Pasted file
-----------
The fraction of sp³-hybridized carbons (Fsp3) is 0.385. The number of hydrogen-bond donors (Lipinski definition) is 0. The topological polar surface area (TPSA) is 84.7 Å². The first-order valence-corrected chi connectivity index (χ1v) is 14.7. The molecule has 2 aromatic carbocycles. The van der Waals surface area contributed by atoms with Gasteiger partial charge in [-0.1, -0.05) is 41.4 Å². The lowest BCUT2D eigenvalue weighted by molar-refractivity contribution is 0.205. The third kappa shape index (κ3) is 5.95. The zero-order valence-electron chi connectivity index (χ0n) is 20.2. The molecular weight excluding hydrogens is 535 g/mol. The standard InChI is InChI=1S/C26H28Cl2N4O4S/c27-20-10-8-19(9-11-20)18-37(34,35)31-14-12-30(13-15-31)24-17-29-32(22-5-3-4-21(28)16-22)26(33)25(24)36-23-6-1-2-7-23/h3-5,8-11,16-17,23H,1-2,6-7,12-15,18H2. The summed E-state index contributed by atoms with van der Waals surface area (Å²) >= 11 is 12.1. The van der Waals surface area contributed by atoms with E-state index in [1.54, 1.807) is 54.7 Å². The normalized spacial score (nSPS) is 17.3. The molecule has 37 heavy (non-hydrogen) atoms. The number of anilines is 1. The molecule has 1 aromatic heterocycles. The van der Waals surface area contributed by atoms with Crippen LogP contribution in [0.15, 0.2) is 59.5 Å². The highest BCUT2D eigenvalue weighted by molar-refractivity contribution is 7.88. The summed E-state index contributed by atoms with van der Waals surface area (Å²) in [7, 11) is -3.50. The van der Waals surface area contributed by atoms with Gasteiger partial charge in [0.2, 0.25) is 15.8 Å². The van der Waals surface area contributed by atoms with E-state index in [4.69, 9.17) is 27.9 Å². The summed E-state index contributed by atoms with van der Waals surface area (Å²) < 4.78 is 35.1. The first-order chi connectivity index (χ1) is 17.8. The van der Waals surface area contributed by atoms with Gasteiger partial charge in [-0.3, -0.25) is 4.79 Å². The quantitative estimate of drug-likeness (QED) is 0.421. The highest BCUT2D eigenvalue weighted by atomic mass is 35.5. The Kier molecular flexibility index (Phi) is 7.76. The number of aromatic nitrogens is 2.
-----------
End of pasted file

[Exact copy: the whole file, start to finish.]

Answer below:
The fraction of sp³-hybridized carbons (Fsp3) is 0.385. The number of hydrogen-bond donors (Lipinski definition) is 0. The topological polar surface area (TPSA) is 84.7 Å². The first-order valence-corrected chi connectivity index (χ1v) is 14.7. The molecule has 2 aromatic carbocycles. The van der Waals surface area contributed by atoms with Gasteiger partial charge in [-0.1, -0.05) is 41.4 Å². The lowest BCUT2D eigenvalue weighted by molar-refractivity contribution is 0.205. The third kappa shape index (κ3) is 5.95. The zero-order valence-electron chi connectivity index (χ0n) is 20.2. The molecular weight excluding hydrogens is 535 g/mol. The standard InChI is InChI=1S/C26H28Cl2N4O4S/c27-20-10-8-19(9-11-20)18-37(34,35)31-14-12-30(13-15-31)24-17-29-32(22-5-3-4-21(28)16-22)26(33)25(24)36-23-6-1-2-7-23/h3-5,8-11,16-17,23H,1-2,6-7,12-15,18H2. The summed E-state index contributed by atoms with van der Waals surface area (Å²) >= 11 is 12.1. The van der Waals surface area contributed by atoms with E-state index in [1.54, 1.807) is 54.7 Å². The normalized spacial score (nSPS) is 17.3. The molecule has 37 heavy (non-hydrogen) atoms. The number of anilines is 1. The molecule has 1 aromatic heterocycles. The van der Waals surface area contributed by atoms with Crippen LogP contribution in [0.15, 0.2) is 59.5 Å². The highest BCUT2D eigenvalue weighted by molar-refractivity contribution is 7.88. The summed E-state index contributed by atoms with van der Waals surface area (Å²) in [7, 11) is -3.50. The van der Waals surface area contributed by atoms with Gasteiger partial charge in [0.2, 0.25) is 15.8 Å². The van der Waals surface area contributed by atoms with E-state index in [4.69, 9.17) is 27.9 Å². The summed E-state index contributed by atoms with van der Waals surface area (Å²) < 4.78 is 35.1. The first-order chi connectivity index (χ1) is 17.8. The van der Waals surface area contributed by atoms with Gasteiger partial charge in [-0.3, -0.25) is 4.79 Å². The quantitative estimate of drug-likeness (QED) is 0.421. The highest BCUT2D eigenvalue weighted by atomic mass is 35.5. The Kier molecular flexibility index (Phi) is 7.76. The number of aromatic nitrogens is 2.